Though regarded as one of the top institutions of higher education in the nation, USC fails to educate its students in a subject essential to life as an adult: money.
While a student can’t earn a bachelor’s degree from our fair university without taking courses in writing, global cultures and scientific inquiry, the essential subject of personal finance is totally absent from the curriculum. With all due respect to the academy, understanding how to manage money will be far more important to most upon graduation than understanding the sexual rituals of vanishing tribes in Papua New Guinea.
On its website, the College of Letters, Arts & Sciences states: “The university’s general education program is structured to provide a coherent, integrated introduction to the breadth of knowledge you will need to consider yourself (and to be considered by other people) a generally well-educated person.” I find it hard to believe that in a capitalist economy a person can be considered “well-educated” if he or she is ignorant about money.
As Renaissance philosopher Sir Francis Bacon said five centuries ago, “If money be not thy servant, it will be thy master.” And indeed, most people in this country work for money instead of making their money work for them.
In February, the U.S. Department of Commerce reported the personal savings rate for 2006 as negative 1 percent, the lowest level since the Great Depression. Americans are in the habit of spending more than they earn, living on credit and becoming enslaved to their own debt – a habit that many form in college.
Repeated studies show college students often take a cavalier approach to accumulating debt while in school. According to Nellie Mae, the nation’s largest provider of student loans, the average college undergraduate holds around $3,000 of credit-card debt in addition to student loans and other forms of borrowing. Many students accumulate this debt on credit cards for which they signed up after being solicited on campus by lenders invited by USC. The thinking goes as advertised: “I can borrow a little money now, and then I’ll pay it back when I have a good job after I graduate.” Unfortunately, a little money now can turn into a lot of debt later when compound interest takes effect.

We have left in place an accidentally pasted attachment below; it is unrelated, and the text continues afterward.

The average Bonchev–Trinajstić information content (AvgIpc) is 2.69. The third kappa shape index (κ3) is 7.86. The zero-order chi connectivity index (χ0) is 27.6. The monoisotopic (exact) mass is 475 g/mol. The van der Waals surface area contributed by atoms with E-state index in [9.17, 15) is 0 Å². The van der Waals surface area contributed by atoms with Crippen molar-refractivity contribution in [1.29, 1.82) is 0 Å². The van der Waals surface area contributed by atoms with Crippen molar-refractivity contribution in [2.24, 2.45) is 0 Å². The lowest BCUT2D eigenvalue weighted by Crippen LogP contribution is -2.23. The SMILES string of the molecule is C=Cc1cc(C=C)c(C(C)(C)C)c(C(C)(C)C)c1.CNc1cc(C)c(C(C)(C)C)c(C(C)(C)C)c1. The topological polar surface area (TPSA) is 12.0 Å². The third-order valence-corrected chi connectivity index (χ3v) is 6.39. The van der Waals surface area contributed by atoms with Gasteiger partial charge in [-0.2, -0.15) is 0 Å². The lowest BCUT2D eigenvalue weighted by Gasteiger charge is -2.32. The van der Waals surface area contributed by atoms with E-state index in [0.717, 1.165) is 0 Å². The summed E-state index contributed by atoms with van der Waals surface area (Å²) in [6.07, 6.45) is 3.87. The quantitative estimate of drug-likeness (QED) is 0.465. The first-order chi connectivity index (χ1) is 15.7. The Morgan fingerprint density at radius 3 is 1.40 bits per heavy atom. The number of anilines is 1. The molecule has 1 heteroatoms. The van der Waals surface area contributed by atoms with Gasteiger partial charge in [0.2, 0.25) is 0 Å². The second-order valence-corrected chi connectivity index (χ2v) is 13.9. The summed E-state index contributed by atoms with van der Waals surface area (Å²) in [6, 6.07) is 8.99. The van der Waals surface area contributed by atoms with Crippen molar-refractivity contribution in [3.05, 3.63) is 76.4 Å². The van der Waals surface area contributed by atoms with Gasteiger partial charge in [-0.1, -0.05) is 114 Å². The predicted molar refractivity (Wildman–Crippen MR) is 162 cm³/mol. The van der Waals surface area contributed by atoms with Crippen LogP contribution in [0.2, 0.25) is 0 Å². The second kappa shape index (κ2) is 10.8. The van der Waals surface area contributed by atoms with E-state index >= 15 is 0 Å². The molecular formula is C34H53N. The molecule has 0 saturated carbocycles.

With a basic education in personal finance, students could use the principle of compound interest to their benefit instead, and begin building a portfolio of investments that in time could be worth a significant sum. Rather than being forced to make nagging debt repayments at the outset of their careers, graduates could enjoy dividends and growth from their investments as a supplement to their incomes.
Some may argue that a school nicknamed the “University of Spoiled Children” wouldn’t need to educate its students about money because they already have it; however, the problem with many spoiled children is that they’ve never known how to make it. With expenses reliably placed on parents’ credit cards and the word “budget” absent from their vocabularies, students used to relying on an expense account while in school may face a rude awakening when they become independent.
A single general education course in personal finance would help students avoid the bad habits that continue to befall them in spite of the numerous articles and educational programs provided by other organizations. They would be empowered to study subjects and take jobs based on intellectual interest rather than a concern for compensation. And the university endowment would benefit from having more wealthy graduates.
Carlo Romero is a public policy master’s candidate from San Diego. His column, “The Tonic,” runs Wednesdays.